Emily Douglas joined the Montclair State University faculty in fall 2020 as full professor and chair of the Department of Social Work & Child Advocacy. Her research focuses on the program and policy implications of issues that address child and family well-being, largely in the areas of family violence: fatal child maltreatment, safe haven relinquishment, under-represented victims of partner violence and help-seeking, children’s exposure to partner violence, corporal punishment, family disruption, and the connection between research and policy. Dr. Douglas is the author of 60+ peer-reviewed publications, 4 books, and she presents annually at domestic and international conferences; she also conducts an annual evaluation of the NSHA hotline callers. Dr. Douglas has spoken at the State Houses in Maine, Massachusetts, and Connecticut and before a Congressionally-created committee focused on children’s deaths. She is a former Congressional fellow, sponsored by SRCD/AAAS; during this time, she held a position in the U.S. Senate where she was the lead author on an investigation concerning child deaths in for-profit foster care settings.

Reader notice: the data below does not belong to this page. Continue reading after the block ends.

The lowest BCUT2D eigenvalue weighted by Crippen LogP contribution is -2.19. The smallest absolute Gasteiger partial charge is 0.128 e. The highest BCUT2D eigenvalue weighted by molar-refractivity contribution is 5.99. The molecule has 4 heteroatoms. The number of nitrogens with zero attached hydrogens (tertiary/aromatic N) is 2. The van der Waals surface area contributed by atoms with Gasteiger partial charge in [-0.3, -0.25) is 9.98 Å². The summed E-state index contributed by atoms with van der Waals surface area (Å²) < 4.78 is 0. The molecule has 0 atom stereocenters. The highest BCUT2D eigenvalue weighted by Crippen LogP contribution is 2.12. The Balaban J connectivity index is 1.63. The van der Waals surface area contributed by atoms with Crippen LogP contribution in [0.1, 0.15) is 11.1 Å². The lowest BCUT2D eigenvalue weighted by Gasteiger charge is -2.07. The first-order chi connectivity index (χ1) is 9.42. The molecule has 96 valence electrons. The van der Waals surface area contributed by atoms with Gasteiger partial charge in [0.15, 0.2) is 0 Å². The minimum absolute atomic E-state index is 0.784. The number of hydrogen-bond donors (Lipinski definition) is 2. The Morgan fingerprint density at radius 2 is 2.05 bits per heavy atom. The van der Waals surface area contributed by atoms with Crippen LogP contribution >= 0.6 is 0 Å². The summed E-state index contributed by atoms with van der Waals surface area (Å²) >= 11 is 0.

Dawn Geras is a founding member of the National Safe Haven Alliance where she serves on the Board of Directors today. Dawn is also a founding member of the Save Abandoned Babies Foundation (SAB), serving as President.
In 2000, Dawn read a newspaper article about a baby found in a dumpster and learned that other states were adopting safe haven laws to address this horrible problem. After wiping away her tears, she went to work, calling on anyone willing to help. Eventually a group of dedicated, big-hearted people came together to write what became the Abandoned Newborn Infant Protection Act written at her dining room table.